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Palmyra

PALMYRA

ancient city in an oasis of the northern syrian desert at the site of present-day tadmur.

The first mention of Tadmur (or Tamar, city of dates), Palmyra's ancient and modern name, goes back to the nineteenth century b.c.e. It was probably a Caananite town that later came under Aramaic influence. In the third century b.c.e., the city achieved international prominence when the Seleucids made it a transfer point of east-west trade. Through trade contacts, the city absorbed Hellenic culture and the Greek language, which was spoken alongside Aramaic, Arabic, Syriac, and other languages. From the time of the reign of Emperor Tiberius (1437 c.e.), the city came under Roman control and was renamed Palmyra (city of palms). During the Pax Romana and with the benefit of paved Roman roads, the city's commercial fortunes expanded.


Palmyra's golden age was the third century c.e. Emperor Caracalla (211217 c.e.) granted Palmyra the status of a Roman colony, exempting it from taxes. The city became the chief way station between Damascus and the Euphrates river. Goods came on caravans of camels from Rome, Egypt, India, the Persian Gulf, and from China along the silk route. Some Palmyran merchants owned ships that sailed the Indian Ocean. Palmyra's busy bazaars and ruling institutions were housed in fine Roman and Mesopotamian stone buildings with Corinthian colonnades, whose ruins remain in good condition today. Palmyra became the seat of the personal empire of Septimius Odaenathus, a member of a local Arab tribe, who gained the title Emperor of the East after saving the Roman Emperor Valerian in 260 from capture by the Sassanian king, Shahpur I.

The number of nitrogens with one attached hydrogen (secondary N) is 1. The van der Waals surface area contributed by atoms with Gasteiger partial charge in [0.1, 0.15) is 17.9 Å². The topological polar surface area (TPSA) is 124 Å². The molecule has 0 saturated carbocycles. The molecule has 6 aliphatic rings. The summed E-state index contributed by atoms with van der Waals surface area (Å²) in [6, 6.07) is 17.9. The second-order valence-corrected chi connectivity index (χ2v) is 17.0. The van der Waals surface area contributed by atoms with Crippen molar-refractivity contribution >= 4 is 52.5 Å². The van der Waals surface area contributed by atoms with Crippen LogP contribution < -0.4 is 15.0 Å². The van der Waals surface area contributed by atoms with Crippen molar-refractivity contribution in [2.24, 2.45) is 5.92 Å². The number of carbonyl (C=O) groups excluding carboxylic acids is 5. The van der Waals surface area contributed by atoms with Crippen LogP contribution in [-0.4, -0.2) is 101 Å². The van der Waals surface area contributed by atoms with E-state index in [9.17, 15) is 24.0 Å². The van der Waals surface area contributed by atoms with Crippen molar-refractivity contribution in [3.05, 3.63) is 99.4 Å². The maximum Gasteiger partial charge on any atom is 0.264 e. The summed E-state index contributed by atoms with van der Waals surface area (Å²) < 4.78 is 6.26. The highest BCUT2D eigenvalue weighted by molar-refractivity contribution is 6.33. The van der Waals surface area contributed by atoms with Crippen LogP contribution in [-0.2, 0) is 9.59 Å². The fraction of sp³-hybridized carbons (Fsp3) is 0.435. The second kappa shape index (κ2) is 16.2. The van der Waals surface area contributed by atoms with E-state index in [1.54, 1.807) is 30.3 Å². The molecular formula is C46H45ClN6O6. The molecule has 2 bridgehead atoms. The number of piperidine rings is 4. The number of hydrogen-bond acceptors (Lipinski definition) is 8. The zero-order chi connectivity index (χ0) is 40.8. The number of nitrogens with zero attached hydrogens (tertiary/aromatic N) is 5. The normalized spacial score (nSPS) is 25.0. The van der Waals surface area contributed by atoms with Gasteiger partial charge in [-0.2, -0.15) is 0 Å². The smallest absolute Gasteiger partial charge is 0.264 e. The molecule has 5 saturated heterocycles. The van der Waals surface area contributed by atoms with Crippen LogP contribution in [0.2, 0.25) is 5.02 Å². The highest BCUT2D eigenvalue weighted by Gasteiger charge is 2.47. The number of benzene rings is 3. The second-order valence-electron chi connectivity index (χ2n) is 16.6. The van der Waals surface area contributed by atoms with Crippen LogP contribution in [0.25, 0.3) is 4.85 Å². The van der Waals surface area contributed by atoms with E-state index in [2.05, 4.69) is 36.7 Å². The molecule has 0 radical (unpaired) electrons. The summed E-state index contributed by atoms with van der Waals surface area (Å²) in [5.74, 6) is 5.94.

From 267 to 272 c.e., the city was ruled by Queen Zenobia. Under her vigorous rule, Palmyra in 270 conquered Syria, Egypt, and Anatolia. Zenobia

then declared the empire of Palmyra independent of Rome, but two years later, Roman Emperor Aurelian reconquered all the territory and plundered the city of Palmyra. Zenobia tried to flee by camel toward the Euphrates, but was captured and taken to Rome, where she lived the rest of her days. Palmyra was reduced from a capital to a small frontier city after the destruction caused by Aurelian's reconquest in 273.


Ancient Palmyrenes worshiped the deity Bol (also Baal or Bel) who presided over the movements of the stars. Bol's chief sanctuary, shared with the sun and moon gods Yarhibol and Algibol, still stands. Greek and Roman deities were incorporated into the local belief system. In the second century, the worship of a single unnamed god became important, and by 325, a Palmyra bishop attended the Nicaean Council.


In 634, Khalid ibn al-Walid conquered Palmyra and assimilated it into the expanding Muslim caliphate. The city was destroyed by an earthquake in 1089 and reportedly had a mere two thousand inhabitants in the twelfth century. After the city was sacked by Tamerlane at the end of the fourteenth century, it fell into ruins. In the seventeenth century, Fakhr al-Din of Lebanon used Palmyra as a military training ground and erected a castle on a hill nearby.

The city was first excavated in 1929, and restorations have continued since then. Today, Tadmur is a city of thirty thousand inhabitants, the site of tourist facilities and a prison.


Bibliography


Bulliet, Richard W. The Camel and the Wheel. New York: Columbia University Press, 1990.

Starcky, J., and Gawlikowski, M. Palmyre, revised edition. Paris: Librairie d'Amérique et d'Orient, 1985.

elizabeth thompson

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Palmyra (ancient city, Syria)